Technology watchers are particularly struck by Siri -- the voice-recognition "personal assistant" built into the new software that accepts spoken commands, answers questions, and is eerily intelligent in its responses.
There was a memorial service Sunday night for Steve Jobs on the campus of Stanford University, near Apple's corporate headquarters in California, amid widespread stories that he was deeply involved in the next iPhone -- the replacement for the iPhone 4S.
The presumably-jilted husband put up one last post Saturday night: "what really chaps my a-- is not the cheating but the fact that they were probably admiring and laughing over the new phone I BOUGHT. haha. well someone about to get the last laugh tonight."
And that was the last from him. The whole thing may have been a joke, or a domestic tragedy. Ben Crompton, who writes the Pocket Lint blog, said there have certainly been other apps before, such as Google Latitude, that let you track people through GPS signals, but Apple will make it trendy.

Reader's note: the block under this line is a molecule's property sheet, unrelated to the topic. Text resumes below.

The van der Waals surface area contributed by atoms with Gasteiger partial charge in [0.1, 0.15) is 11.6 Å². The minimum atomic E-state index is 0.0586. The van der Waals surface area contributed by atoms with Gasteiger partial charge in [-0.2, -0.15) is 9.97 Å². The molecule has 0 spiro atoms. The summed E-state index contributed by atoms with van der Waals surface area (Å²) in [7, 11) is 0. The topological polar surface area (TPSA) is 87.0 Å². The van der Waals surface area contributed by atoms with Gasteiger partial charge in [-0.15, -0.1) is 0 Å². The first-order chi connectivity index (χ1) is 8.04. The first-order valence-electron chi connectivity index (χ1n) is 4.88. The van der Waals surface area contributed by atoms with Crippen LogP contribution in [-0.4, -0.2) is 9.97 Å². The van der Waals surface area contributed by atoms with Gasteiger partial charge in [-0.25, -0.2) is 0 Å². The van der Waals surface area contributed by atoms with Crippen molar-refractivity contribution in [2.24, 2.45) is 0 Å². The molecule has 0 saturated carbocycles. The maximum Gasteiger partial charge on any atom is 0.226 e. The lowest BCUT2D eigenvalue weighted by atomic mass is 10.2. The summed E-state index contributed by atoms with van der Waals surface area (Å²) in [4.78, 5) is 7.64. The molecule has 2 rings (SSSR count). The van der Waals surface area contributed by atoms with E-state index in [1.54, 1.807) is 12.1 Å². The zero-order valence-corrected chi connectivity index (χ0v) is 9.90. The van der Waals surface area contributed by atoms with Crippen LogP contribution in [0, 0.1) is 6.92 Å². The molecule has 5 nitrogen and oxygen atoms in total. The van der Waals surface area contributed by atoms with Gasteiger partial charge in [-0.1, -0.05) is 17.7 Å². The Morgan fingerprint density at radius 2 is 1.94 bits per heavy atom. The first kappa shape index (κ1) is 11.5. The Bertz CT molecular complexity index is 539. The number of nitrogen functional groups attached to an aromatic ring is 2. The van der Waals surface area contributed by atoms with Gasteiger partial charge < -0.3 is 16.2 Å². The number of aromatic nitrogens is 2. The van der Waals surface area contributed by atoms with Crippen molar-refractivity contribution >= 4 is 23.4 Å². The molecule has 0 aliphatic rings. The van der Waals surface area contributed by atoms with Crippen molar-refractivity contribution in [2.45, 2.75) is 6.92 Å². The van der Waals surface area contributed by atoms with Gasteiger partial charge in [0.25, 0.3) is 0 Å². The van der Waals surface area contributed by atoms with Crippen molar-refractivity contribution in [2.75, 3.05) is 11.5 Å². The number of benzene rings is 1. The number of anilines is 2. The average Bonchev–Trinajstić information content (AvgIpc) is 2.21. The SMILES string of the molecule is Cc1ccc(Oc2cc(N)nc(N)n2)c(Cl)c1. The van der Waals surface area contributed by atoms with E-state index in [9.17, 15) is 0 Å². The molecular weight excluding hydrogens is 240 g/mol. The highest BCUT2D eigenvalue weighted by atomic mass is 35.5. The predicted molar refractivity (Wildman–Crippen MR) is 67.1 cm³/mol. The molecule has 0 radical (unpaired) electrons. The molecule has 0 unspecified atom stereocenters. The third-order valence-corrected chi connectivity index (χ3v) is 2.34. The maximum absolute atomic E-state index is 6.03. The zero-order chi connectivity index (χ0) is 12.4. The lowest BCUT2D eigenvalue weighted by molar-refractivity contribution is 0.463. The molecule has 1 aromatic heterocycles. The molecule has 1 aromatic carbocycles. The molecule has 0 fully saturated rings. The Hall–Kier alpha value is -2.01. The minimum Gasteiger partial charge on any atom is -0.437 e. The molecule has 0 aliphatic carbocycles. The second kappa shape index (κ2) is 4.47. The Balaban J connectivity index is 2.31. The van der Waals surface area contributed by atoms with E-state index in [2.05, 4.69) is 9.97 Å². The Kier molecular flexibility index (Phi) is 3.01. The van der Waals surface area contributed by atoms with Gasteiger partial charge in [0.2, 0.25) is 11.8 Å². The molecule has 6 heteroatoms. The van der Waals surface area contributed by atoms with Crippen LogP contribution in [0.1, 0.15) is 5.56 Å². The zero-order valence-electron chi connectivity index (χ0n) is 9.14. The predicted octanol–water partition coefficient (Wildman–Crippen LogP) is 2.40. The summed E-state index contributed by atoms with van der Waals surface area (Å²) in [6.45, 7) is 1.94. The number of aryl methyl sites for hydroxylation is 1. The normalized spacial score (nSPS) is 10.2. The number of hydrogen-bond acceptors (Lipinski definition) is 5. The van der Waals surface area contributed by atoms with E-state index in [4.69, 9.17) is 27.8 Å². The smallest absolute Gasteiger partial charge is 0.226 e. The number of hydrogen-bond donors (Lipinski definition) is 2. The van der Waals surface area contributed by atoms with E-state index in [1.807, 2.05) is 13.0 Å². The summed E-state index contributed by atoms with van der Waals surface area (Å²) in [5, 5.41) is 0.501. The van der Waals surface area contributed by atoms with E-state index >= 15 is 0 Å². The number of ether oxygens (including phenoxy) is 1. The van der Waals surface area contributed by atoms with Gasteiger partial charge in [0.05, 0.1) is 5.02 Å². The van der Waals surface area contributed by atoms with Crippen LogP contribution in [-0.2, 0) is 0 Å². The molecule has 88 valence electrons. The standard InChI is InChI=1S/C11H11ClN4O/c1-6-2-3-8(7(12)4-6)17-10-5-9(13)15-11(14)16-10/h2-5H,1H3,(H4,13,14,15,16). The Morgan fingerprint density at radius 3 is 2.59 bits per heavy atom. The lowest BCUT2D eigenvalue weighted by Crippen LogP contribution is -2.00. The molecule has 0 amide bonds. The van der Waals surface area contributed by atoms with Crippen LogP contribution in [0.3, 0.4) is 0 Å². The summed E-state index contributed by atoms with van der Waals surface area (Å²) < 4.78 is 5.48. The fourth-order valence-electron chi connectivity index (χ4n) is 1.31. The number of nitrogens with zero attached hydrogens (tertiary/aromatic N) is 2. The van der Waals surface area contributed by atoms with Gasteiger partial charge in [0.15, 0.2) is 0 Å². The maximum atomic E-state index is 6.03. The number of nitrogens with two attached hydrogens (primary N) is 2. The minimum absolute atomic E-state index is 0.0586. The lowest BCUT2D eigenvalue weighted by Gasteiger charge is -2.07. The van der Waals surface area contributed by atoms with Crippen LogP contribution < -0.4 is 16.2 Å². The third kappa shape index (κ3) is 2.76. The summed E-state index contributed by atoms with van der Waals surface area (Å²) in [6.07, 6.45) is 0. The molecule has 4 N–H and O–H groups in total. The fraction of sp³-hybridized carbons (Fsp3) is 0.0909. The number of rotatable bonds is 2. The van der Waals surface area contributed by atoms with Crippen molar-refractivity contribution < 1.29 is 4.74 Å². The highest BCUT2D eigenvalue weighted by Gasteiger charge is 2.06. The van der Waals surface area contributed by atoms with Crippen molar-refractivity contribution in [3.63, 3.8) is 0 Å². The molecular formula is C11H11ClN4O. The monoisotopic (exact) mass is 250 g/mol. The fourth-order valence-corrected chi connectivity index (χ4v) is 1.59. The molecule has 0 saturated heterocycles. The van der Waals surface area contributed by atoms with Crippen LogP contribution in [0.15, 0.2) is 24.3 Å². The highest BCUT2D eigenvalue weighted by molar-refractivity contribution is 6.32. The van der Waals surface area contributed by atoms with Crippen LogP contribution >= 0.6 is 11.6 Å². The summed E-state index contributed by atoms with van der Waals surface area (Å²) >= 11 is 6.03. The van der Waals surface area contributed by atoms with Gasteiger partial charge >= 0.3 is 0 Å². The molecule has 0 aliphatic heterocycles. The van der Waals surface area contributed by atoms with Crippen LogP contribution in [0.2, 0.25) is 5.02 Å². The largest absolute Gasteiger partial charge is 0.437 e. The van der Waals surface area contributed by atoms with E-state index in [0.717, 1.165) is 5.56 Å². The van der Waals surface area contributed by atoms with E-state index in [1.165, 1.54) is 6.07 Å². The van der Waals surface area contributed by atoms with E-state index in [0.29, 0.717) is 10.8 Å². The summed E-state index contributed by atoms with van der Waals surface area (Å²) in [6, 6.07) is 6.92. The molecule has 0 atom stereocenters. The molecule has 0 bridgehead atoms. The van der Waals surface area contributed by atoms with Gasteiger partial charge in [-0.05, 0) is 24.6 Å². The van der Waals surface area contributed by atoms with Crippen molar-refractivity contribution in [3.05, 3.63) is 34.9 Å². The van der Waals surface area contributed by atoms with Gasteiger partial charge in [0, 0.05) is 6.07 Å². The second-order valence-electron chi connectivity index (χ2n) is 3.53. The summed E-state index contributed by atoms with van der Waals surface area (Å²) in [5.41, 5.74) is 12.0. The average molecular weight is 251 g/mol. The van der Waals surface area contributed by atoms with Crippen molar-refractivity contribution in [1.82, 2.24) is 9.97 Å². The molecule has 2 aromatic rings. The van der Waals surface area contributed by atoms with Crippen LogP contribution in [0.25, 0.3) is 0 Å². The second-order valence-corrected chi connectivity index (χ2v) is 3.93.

"The burning issue seems to be that it is a very powerful tool to have," he wrote, "bringing with it huge amounts of info to the user as well as delivering plenty of info about the user to others. For some this power will outdo the user's knowledge of how to use it properly."
"Still, on the up side," he concluded, "maybe Siri will be able to offer some marriage guidance advice."
Sunday, October 9, 2011
When we arrived, it was hard for us to find an empty parking slot, so we decided to park our car at GBK Stadium.
I never imagine that this even will be so crowded by people. There's a lot of tends for each recreation sport category. And also some tends and stands that offer you Indonesian traditional foods and fresh drinks.
Some of the sports are: Tai Chi, Kite, Street Basketball, Futsal, Roller skates, Lion Dance, and many more.
The one that interested me was the Lion Dance, which is known as 'Barongsay'. This Lion Dance competition was participated by 25 teams from nation wide, which is amazing.
But I couldn't watched the entire competition, since we have to go back before evening. Although the weather was pretty hot yesterday, but I did enjoy the festival.
Thursday, October 6, 2011
The Apple co-founder who inspired the Macintosh computer, iPod, iPhone and iPad died on Wednesday at the age of 56 after a long battle with pancreatic cancer. He stepped down as Apple chief executive in August.
Flags outside Apple's headquarters in Cupertino, California, flew at half mast as mourners gathered on a nearby lawn, where fans left flowers and a man played the bagpipes.